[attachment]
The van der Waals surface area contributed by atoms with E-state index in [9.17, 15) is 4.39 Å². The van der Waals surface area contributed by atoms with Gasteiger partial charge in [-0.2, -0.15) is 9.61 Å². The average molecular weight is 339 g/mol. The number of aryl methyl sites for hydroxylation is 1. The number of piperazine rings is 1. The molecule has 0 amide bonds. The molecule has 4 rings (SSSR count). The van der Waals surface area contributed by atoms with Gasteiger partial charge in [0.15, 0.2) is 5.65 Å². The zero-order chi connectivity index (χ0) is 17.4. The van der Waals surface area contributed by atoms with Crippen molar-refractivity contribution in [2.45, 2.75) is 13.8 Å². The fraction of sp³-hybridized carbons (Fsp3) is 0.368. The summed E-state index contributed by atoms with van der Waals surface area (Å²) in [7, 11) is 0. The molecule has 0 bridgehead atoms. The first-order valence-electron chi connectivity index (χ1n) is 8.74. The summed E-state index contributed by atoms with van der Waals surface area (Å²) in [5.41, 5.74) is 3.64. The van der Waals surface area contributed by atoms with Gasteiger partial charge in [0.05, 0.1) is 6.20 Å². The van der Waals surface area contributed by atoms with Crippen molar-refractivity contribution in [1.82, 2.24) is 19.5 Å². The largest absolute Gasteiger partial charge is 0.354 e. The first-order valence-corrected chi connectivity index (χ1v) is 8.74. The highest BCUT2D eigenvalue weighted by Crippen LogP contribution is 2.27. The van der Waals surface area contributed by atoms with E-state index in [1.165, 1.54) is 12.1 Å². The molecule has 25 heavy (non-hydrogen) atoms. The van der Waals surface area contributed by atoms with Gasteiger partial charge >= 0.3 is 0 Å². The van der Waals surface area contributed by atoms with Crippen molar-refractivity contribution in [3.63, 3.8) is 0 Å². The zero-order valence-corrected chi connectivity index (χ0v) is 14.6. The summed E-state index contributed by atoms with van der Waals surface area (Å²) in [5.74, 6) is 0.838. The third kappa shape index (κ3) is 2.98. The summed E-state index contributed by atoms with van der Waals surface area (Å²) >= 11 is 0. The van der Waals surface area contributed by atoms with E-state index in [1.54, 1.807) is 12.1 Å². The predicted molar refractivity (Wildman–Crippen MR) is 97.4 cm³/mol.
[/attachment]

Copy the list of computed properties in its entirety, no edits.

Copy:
The van der Waals surface area contributed by atoms with E-state index in [9.17, 15) is 4.39 Å². The van der Waals surface area contributed by atoms with Gasteiger partial charge in [-0.2, -0.15) is 9.61 Å². The average molecular weight is 339 g/mol. The number of aryl methyl sites for hydroxylation is 1. The number of piperazine rings is 1. The molecule has 0 amide bonds. The molecule has 4 rings (SSSR count). The van der Waals surface area contributed by atoms with Gasteiger partial charge in [0.15, 0.2) is 5.65 Å². The zero-order chi connectivity index (χ0) is 17.4. The van der Waals surface area contributed by atoms with Crippen molar-refractivity contribution in [2.45, 2.75) is 13.8 Å². The fraction of sp³-hybridized carbons (Fsp3) is 0.368. The summed E-state index contributed by atoms with van der Waals surface area (Å²) in [7, 11) is 0. The molecule has 0 bridgehead atoms. The first-order valence-electron chi connectivity index (χ1n) is 8.74. The summed E-state index contributed by atoms with van der Waals surface area (Å²) in [5.41, 5.74) is 3.64. The van der Waals surface area contributed by atoms with Gasteiger partial charge in [0.05, 0.1) is 6.20 Å². The van der Waals surface area contributed by atoms with Crippen molar-refractivity contribution in [1.82, 2.24) is 19.5 Å². The largest absolute Gasteiger partial charge is 0.354 e. The first-order valence-corrected chi connectivity index (χ1v) is 8.74. The highest BCUT2D eigenvalue weighted by Crippen LogP contribution is 2.27. The van der Waals surface area contributed by atoms with E-state index in [1.165, 1.54) is 12.1 Å². The molecule has 25 heavy (non-hydrogen) atoms. The van der Waals surface area contributed by atoms with Gasteiger partial charge >= 0.3 is 0 Å². The van der Waals surface area contributed by atoms with Crippen molar-refractivity contribution in [3.63, 3.8) is 0 Å². The zero-order valence-corrected chi connectivity index (χ0v) is 14.6. The summed E-state index contributed by atoms with van der Waals surface area (Å²) in [5.74, 6) is 0.838. The third kappa shape index (κ3) is 2.98. The summed E-state index contributed by atoms with van der Waals surface area (Å²) >= 11 is 0. The van der Waals surface area contributed by atoms with E-state index in [1.54, 1.807) is 12.1 Å². The predicted molar refractivity (Wildman–Crippen MR) is 97.4 cm³/mol.